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Land abundance and economic institutions: Egba land and slavery, 1830-1914

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  • Fenske, James

Abstract

The ``land abundance'' view of African history uses sparse population to explain economic institutions. I provide supporting evidence from the Egba of Nigeria. I use early colonial court records to show that Egba institutions fit the theory's predictions. Before 1914, the Egba had poorly defined land rights, practiced extensive agriculture, relied on dependant and forced labor, and used labor to secure loans. There are two major exceptions. First, the Egba sold some land. Second, land disputes existed. These are explained by land scarcity when the Egba initially arrived at Abeokuta and by heterogeneity in the quality of land.

Suggested Citation

  • Fenske, James, 2010. "Land abundance and economic institutions: Egba land and slavery, 1830-1914," MPRA Paper 22959, University Library of Munich, Germany.
  • Handle: RePEc:pra:mprapa:22959
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    References listed on IDEAS

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    Cited by:

    1. Jacobus Cilliers, 2013. "Coercion, Conflict, and Commodities," OxCarre Working Papers 113, Oxford Centre for the Analysis of Resource Rich Economies, University of Oxford.
    2. Ryan Bubb, 2013. "The Evolution of Property Rights: State Law or Informal Norms?," Journal of Law and Economics, University of Chicago Press, vol. 56(3), pages 555-594.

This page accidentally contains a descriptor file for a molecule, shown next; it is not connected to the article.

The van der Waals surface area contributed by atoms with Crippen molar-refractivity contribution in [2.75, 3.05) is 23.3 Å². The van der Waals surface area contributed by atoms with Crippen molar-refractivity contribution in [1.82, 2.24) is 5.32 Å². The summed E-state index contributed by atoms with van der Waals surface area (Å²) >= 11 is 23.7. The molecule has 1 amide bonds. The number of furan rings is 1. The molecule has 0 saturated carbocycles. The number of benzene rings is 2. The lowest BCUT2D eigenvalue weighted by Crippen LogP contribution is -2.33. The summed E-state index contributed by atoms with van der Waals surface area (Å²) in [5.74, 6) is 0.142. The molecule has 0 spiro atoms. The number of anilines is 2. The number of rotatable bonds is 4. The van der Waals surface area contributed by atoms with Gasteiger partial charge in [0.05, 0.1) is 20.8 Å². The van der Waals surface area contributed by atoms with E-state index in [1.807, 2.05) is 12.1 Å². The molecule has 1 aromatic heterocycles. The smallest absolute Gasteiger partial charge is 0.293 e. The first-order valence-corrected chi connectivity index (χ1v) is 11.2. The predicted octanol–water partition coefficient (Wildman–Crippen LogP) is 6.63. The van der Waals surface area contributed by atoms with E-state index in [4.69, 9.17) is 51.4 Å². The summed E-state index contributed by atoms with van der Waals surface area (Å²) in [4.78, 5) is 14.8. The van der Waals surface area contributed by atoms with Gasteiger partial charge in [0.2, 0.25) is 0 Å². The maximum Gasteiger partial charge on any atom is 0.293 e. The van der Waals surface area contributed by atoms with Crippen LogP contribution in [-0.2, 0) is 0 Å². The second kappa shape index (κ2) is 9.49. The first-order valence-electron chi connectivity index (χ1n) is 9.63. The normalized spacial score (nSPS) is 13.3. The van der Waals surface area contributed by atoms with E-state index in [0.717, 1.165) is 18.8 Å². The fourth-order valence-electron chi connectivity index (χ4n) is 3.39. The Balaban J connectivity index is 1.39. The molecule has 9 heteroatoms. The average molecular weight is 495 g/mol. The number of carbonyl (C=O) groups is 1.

3. Gareth Austin & Stephen Broadberry, 2014. "Introduction: The renaissance of African economic history," Economic History Review, Economic History Society, vol. 67(4), pages 893-906, November.
    4. James Fenske, 2012. ""Rubber will not keep in this country": Failed Development in Benin, 1897-1921," Oxford University Economic and Social History Series _108, University of Oxford, Department of Economics.
    5. Fenske, James, 2013. "“Rubber will not keep in this country”: Failed development in Benin, 1897–1921," Explorations in Economic History, Elsevier, vol. 50(2), pages 316-333.
    6. Alexander Klein & Sheilagh Ogilvie, 2017. "Was Domar Right? Serfdom and Factor Endowments in Bohemia," CAGE Online Working Paper Series 344, Competitive Advantage in the Global Economy (CAGE).
    7. Lindert, Peter H. & Nafziger, Steven, 2014. "Russian Inequality on the Eve of Revolution," The Journal of Economic History, Cambridge University Press, vol. 74(03), pages 767-798, September.
    8. Tracy Dennison & Steven Nafziger, 2011. "Micro-Perspectives on Living Standards in Nineteenth-Century Russia," Department of Economics Working Papers 2011-07, Department of Economics, Williams College.
    9. Fenske, James, 2013. "“Rubber will not keep in this country”: Failed development in Benin, 1897–1921," Explorations in Economic History, Elsevier, vol. 50(2), pages 316-333.
    10. Bezemer, Dirk & Bolt, Jutta & Lensink, Robert, 2014. "Slavery, Statehood, and Economic Development in Sub-Saharan Africa," World Development, Elsevier, vol. 57(C), pages 148-163.

    More about this item

    Keywords

    Africa; Nigeria; Property rights; land tenure; slavery; polygyny;

    JEL classification:

    • N17 - Economic History - - Macroeconomics and Monetary Economics; Industrial Structure; Growth; Fluctuations - - - Africa; Oceania
    • O12 - Economic Development, Innovation, Technological Change, and Growth - - Economic Development - - - Microeconomic Analyses of Economic Development

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